Which syndrome is caused by a vasculitis of the small arteries and characterized by eosinophilia, asthma, and necrotizing vascuitis with extravascular eosinophil granulomas. The lung is often involved and the ANCA is + in approximately 70% of patients?
Churg-Strauss syndrome
Does ACE inhibitor associated cough occur more often in patients with asthma?
No
Has atenolol been associated with exacerbation of asthma?
Atenolol is associated with exacerbation of asthma
What are the primary clinical uses of albuterol?
Of euros primarily used to treat asthma, bronchospasm, and COPD
What type of bacteria are gram-positive cocci that grow in chains and are catalase negative?
Streptoccus pneumoniae
What is the most common complication of pneumococcal pneumonia?
Empyema is the most common complication of pneumococcal pneumonia (2% occurrence)
Compare chest radiograph findings of early versus late aspiration pneumonia?
Early --fluffy infiltrate
Late --Pneumonia, ARDS
What are the two main causes of SIADH?
Lung- (small cell lung cancer, pneumonia, increased PEEP)
CNS- (trauma, CVA, anesthesia, morphine)
Which bacteria is most associated with the development of cold agglutinins?
Myocplasma pneumonia
What type of cold agglutinins can develop with mycoplasma pneumoniae infections?
Myocplasma pneumonia generally is associated with an IgM anti-I
What is the most common cause of bacterial meningitis?
Streptococcus pneumoniae
List five causes of nodular or cavitary pneumonia?
Cryptococcus
Norcardia
Bacterial lung abcess
Neoplasm
Aspergillus
Which organisms most commonly cause nosocomial pneumonia?
Gram negative organisms (Pseudomonas, Klebsiella, E. coli, Enterobacter)
What are the common presenting findings in patients with Legionella?
Purulent sputum
Gram stain without organisms
Failure to respond to conventional abx
Temperature-pulse dissociation with rapidly progressive pneumonia
Hyponatremia
Who is at the greatest risk of developing Klebsiella pneumonia outside the hospital setting?
Alcoholics
What is the most common cause of a focal infiltrate on a chest radiograph?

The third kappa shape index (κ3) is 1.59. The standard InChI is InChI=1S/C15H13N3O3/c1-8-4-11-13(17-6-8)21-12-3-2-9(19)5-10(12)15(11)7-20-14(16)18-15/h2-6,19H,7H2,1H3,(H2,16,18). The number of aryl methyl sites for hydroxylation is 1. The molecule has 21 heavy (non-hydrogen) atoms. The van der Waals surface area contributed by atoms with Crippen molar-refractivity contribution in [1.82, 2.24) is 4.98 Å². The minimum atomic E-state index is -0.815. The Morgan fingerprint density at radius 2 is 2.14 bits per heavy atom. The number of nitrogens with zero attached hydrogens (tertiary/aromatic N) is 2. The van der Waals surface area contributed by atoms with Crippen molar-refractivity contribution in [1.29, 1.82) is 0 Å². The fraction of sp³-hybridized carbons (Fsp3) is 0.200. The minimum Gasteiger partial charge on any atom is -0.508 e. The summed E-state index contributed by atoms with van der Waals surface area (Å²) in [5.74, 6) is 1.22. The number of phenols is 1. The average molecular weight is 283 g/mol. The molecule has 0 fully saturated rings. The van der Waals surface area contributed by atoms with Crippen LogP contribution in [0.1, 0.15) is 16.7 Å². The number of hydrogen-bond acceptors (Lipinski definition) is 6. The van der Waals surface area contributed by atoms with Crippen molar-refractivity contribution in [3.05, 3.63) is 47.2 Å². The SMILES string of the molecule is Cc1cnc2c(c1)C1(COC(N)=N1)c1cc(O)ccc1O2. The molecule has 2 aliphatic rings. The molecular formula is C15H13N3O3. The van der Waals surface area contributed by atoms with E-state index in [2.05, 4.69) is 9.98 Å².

Bacterial pneumonia
What is the most common cause of bacterial pneumonia?
Streptococcus pneumoniae is the most common bacterial pneumonia and accounts for approximately 85% of cases
What is the most common cause of ventilator associated pneumonia in patients on the ventilator at least 5 days?
More than 60% of pneumonias will be seconadary to gram negative bacteria
What is the most common cause of pneumonia in patients on the ventilator 4 days or less?
More than 50% of pneumonias in this setting will be secondary to Staph aureus, Strep pneumonia, or H. influenza
What is the syndrome of recurrent pneumonia or collapse of the right middle lobe of the lung assocated with bronchial obstruction because of lymphadenopathy?
Brock syndrome
Do patients with pneumocystic pneumonia have elevations of the CEA?
Yes
What are the relative indications of an unresectable lung cancer?
Distant spread
Persistent pleural effusion
SVC obstruction
Supraclavicular or contralateral mediastinal positive node
Recurrent laryngeal nerve involvement
Tracheal wall involvement
Main stem bronchus involvement <2cm from carina
What are the three most common causes of malignant pleural effusions?
Lung cancer (35%)
Breast cancer (25%)
Lymphoma (10%)
What are the two most important mechanisms in the development of malignant pleural effusions?
Increased capillary permeability secondary to tumor related inflammation,
Lymphatic obstruction
What are the three criteria of exudative pleural effusions?
Pleural fluid protein/Serum protein ratio>0.5
Pleural fluid LDH/Serum LDH ratio>0.6
Pleural fluid LDH > 2/3 the upper limit for serum